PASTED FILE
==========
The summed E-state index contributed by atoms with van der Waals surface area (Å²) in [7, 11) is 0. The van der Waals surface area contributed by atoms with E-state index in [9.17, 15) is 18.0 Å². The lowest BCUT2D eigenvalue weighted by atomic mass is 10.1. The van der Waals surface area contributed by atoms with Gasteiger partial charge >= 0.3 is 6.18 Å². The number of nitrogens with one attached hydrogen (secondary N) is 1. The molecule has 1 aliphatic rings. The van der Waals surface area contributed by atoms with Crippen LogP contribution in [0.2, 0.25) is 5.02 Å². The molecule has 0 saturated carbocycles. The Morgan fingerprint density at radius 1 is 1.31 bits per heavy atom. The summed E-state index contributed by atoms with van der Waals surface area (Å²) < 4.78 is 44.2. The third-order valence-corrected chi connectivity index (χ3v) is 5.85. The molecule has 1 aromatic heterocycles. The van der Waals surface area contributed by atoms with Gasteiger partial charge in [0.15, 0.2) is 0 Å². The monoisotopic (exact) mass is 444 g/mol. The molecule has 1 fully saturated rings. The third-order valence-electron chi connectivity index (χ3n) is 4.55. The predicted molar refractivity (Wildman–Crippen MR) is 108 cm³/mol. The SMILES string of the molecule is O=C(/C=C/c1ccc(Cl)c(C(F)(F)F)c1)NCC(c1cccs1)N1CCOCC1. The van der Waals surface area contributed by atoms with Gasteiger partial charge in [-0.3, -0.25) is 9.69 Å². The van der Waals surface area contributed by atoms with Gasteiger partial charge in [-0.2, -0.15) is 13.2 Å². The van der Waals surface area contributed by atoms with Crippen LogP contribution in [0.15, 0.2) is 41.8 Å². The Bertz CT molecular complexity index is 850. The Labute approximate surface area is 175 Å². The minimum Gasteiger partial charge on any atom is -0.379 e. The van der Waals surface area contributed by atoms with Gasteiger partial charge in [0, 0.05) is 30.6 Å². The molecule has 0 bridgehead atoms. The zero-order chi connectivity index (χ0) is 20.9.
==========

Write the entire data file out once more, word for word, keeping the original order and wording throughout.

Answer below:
The summed E-state index contributed by atoms with van der Waals surface area (Å²) in [7, 11) is 0. The van der Waals surface area contributed by atoms with E-state index in [9.17, 15) is 18.0 Å². The lowest BCUT2D eigenvalue weighted by atomic mass is 10.1. The van der Waals surface area contributed by atoms with Gasteiger partial charge >= 0.3 is 6.18 Å². The number of nitrogens with one attached hydrogen (secondary N) is 1. The molecule has 1 aliphatic rings. The van der Waals surface area contributed by atoms with Crippen LogP contribution in [0.2, 0.25) is 5.02 Å². The molecule has 0 saturated carbocycles. The Morgan fingerprint density at radius 1 is 1.31 bits per heavy atom. The summed E-state index contributed by atoms with van der Waals surface area (Å²) < 4.78 is 44.2. The third-order valence-corrected chi connectivity index (χ3v) is 5.85. The molecule has 1 aromatic heterocycles. The van der Waals surface area contributed by atoms with Gasteiger partial charge in [0.15, 0.2) is 0 Å². The monoisotopic (exact) mass is 444 g/mol. The molecule has 1 fully saturated rings. The third-order valence-electron chi connectivity index (χ3n) is 4.55. The predicted molar refractivity (Wildman–Crippen MR) is 108 cm³/mol. The SMILES string of the molecule is O=C(/C=C/c1ccc(Cl)c(C(F)(F)F)c1)NCC(c1cccs1)N1CCOCC1. The van der Waals surface area contributed by atoms with Gasteiger partial charge in [-0.3, -0.25) is 9.69 Å². The van der Waals surface area contributed by atoms with Gasteiger partial charge in [-0.2, -0.15) is 13.2 Å². The van der Waals surface area contributed by atoms with Crippen LogP contribution in [0.15, 0.2) is 41.8 Å². The Bertz CT molecular complexity index is 850. The Labute approximate surface area is 175 Å². The minimum Gasteiger partial charge on any atom is -0.379 e. The van der Waals surface area contributed by atoms with Gasteiger partial charge in [0, 0.05) is 30.6 Å². The molecule has 0 bridgehead atoms. The zero-order chi connectivity index (χ0) is 20.9.